./uploads/advanced-cache.php Amazon working on Linux based OS for its Fire TV devices

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Amazon working on Linux based OS for its Fire TV devices

Amazon is reported to be working on a Linux based OS for its Fire TV deices and tablets after several years using Android Open Source Project

Amazon Fire TV

Amazon is reportedly developing its own Linux-based operating system, codenamed “Vega,” aimed at replacing Android on its Fire TV devices and smart displays. This initiative is being led by a dedicated team within the Amazon Device OS group, including talent such as former Mozilla engineer Zibi Braniecki. The development of Vega appears to be well underway, with most of the core work reportedly completed and an SDK being prepared for developers to transition their applications in anticipation of its launch.

The shift to Vega from the current Android-based Fire OS represents a significant strategy change for Amazon. Vega is not just another Android fork or an iteration based on the Android Open Source Project (AOSP); it’s a completely new, proper Linux foundation. This move allows Amazon to innovate more rapidly and reduce its reliance on Android, which is particularly important as many of its devices currently run on outdated versions of Android. Vega is designed to offer a more agile, lightweight, and unified platform across Amazon’s device ecosystem, potentially leading to enhanced performance and a more streamlined user experience, especially on lower-power devices like Fire TV, smart speakers, and IoT devices.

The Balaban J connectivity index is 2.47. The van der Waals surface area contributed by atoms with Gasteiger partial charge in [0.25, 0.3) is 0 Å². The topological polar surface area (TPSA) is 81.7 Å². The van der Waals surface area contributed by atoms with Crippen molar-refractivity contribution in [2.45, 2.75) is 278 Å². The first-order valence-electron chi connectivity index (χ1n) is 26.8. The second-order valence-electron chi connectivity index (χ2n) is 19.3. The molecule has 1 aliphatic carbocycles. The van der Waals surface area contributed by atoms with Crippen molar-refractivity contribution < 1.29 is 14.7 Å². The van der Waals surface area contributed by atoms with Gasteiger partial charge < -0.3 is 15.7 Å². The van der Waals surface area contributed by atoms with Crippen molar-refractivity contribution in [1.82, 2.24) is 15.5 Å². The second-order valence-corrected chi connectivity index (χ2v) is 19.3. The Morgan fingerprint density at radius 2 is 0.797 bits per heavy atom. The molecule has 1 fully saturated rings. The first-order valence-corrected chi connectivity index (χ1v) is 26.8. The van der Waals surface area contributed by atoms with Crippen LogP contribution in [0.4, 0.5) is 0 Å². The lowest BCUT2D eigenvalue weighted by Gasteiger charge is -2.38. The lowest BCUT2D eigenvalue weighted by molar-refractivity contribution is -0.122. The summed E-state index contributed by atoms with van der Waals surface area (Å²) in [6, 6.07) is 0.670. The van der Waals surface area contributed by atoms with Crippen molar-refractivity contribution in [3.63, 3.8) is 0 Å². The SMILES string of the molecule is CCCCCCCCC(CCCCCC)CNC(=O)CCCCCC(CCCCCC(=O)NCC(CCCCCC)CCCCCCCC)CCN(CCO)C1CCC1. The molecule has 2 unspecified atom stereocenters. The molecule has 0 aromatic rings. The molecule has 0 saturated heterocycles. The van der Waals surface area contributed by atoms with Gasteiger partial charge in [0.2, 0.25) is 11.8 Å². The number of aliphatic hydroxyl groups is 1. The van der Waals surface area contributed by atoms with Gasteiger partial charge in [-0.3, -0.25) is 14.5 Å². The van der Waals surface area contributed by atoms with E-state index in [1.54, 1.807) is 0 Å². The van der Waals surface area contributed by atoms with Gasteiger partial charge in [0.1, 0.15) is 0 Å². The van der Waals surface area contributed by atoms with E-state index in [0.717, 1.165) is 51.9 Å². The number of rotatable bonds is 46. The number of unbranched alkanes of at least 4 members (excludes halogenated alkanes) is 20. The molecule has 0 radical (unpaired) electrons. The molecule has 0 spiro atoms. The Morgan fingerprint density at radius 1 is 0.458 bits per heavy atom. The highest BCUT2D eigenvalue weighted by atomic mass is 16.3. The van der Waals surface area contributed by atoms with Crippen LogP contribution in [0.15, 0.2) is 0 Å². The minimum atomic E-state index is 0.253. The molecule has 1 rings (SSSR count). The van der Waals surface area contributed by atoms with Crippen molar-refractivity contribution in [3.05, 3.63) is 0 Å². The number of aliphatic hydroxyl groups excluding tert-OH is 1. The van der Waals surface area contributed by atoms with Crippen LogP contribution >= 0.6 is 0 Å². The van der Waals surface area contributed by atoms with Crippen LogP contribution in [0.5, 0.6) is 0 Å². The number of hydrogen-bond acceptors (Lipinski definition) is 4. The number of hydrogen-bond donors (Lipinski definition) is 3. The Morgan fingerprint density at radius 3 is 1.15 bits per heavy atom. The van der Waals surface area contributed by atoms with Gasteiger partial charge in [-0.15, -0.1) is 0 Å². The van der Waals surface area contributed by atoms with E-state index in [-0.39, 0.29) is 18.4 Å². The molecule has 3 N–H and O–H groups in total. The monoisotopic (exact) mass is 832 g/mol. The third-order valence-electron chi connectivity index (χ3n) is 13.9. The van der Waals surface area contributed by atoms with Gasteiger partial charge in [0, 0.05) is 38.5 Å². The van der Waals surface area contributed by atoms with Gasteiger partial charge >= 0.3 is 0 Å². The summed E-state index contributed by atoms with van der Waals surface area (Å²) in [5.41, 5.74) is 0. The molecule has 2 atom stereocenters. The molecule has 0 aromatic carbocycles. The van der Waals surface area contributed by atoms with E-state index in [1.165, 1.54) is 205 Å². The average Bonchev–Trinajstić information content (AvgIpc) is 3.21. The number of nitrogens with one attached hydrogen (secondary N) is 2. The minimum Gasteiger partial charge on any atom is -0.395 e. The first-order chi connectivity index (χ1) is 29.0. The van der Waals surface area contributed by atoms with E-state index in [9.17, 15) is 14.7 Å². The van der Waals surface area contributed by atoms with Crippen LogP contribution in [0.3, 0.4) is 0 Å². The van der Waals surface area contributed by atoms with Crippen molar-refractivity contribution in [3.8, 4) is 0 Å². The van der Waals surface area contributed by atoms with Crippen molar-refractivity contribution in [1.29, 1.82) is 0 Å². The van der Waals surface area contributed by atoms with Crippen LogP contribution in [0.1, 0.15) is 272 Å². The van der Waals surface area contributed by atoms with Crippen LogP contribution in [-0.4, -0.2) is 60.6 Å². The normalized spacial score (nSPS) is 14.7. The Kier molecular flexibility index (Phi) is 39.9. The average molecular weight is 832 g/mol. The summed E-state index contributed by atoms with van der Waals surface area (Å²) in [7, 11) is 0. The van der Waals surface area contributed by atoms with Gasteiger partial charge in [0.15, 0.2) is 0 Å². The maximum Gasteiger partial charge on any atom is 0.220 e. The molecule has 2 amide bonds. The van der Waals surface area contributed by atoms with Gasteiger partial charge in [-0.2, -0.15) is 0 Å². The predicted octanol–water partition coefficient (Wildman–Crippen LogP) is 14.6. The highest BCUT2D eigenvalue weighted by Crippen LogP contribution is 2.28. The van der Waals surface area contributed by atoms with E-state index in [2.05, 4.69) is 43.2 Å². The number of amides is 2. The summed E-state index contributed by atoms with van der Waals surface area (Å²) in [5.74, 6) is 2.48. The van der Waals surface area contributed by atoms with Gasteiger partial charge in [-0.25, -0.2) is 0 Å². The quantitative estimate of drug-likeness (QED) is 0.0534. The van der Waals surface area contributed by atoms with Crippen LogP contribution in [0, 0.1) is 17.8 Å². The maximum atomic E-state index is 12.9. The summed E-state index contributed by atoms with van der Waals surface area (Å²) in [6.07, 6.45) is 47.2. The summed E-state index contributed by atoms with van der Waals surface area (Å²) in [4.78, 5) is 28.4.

The use of React Native as the application framework suggests that Amazon is aiming for a web-forward approach, making it easier for developers to create native applications with JavaScript-powered interfaces. This cross-platform strategy could simplify the process for developers already familiar with building iOS and Android apps, facilitating a smoother transition to the new Vega OS.

While Vega’s success and its impact on the broader Linux and smart device ecosystems remain to be seen, its development indicates Amazon’s commitment to controlling its technology stack and reducing dependencies on external platforms like Android. The move towards a Linux-based system could also mean faster, more efficient devices and an opportunity for Amazon to further integrate its services and features across its product lineup.

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